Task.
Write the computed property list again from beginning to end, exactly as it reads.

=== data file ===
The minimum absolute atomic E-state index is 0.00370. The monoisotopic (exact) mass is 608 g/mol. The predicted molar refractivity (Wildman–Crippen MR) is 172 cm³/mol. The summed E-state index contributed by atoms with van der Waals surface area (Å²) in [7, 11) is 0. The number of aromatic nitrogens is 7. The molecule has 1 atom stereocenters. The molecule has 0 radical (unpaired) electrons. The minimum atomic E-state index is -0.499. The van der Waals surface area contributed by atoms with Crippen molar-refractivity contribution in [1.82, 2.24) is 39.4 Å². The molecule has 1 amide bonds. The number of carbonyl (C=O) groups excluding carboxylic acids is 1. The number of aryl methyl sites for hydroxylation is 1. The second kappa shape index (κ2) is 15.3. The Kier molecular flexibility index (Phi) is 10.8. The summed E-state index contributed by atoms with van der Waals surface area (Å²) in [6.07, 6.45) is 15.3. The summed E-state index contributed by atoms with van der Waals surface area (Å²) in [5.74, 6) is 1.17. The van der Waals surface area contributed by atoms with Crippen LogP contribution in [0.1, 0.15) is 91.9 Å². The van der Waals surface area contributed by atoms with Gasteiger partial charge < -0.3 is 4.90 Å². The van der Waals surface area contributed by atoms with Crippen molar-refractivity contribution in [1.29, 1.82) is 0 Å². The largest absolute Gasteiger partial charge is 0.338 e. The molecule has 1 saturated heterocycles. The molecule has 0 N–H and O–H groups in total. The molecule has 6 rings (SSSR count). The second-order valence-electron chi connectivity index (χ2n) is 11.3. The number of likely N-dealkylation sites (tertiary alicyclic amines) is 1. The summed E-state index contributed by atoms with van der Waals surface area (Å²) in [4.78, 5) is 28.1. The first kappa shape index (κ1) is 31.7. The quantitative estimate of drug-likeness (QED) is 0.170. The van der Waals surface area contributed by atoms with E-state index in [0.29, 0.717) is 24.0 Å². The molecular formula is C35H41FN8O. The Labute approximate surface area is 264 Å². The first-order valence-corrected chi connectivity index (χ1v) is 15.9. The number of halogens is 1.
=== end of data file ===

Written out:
The minimum absolute atomic E-state index is 0.00370. The monoisotopic (exact) mass is 608 g/mol. The predicted molar refractivity (Wildman–Crippen MR) is 172 cm³/mol. The summed E-state index contributed by atoms with van der Waals surface area (Å²) in [7, 11) is 0. The number of aromatic nitrogens is 7. The molecule has 1 atom stereocenters. The molecule has 0 radical (unpaired) electrons. The minimum atomic E-state index is -0.499. The van der Waals surface area contributed by atoms with Crippen molar-refractivity contribution in [1.82, 2.24) is 39.4 Å². The molecule has 1 amide bonds. The number of carbonyl (C=O) groups excluding carboxylic acids is 1. The number of aryl methyl sites for hydroxylation is 1. The second kappa shape index (κ2) is 15.3. The Kier molecular flexibility index (Phi) is 10.8. The summed E-state index contributed by atoms with van der Waals surface area (Å²) in [6.07, 6.45) is 15.3. The summed E-state index contributed by atoms with van der Waals surface area (Å²) in [5.74, 6) is 1.17. The van der Waals surface area contributed by atoms with Crippen LogP contribution in [0.1, 0.15) is 91.9 Å². The van der Waals surface area contributed by atoms with Gasteiger partial charge < -0.3 is 4.90 Å². The van der Waals surface area contributed by atoms with Crippen molar-refractivity contribution in [1.29, 1.82) is 0 Å². The largest absolute Gasteiger partial charge is 0.338 e. The molecule has 1 saturated heterocycles. The molecule has 0 N–H and O–H groups in total. The molecule has 6 rings (SSSR count). The second-order valence-electron chi connectivity index (χ2n) is 11.3. The number of likely N-dealkylation sites (tertiary alicyclic amines) is 1. The summed E-state index contributed by atoms with van der Waals surface area (Å²) in [4.78, 5) is 28.1. The first kappa shape index (κ1) is 31.7. The quantitative estimate of drug-likeness (QED) is 0.170. The van der Waals surface area contributed by atoms with E-state index in [0.29, 0.717) is 24.0 Å². The molecular formula is C35H41FN8O. The Labute approximate surface area is 264 Å². The first-order valence-corrected chi connectivity index (χ1v) is 15.9. The number of halogens is 1.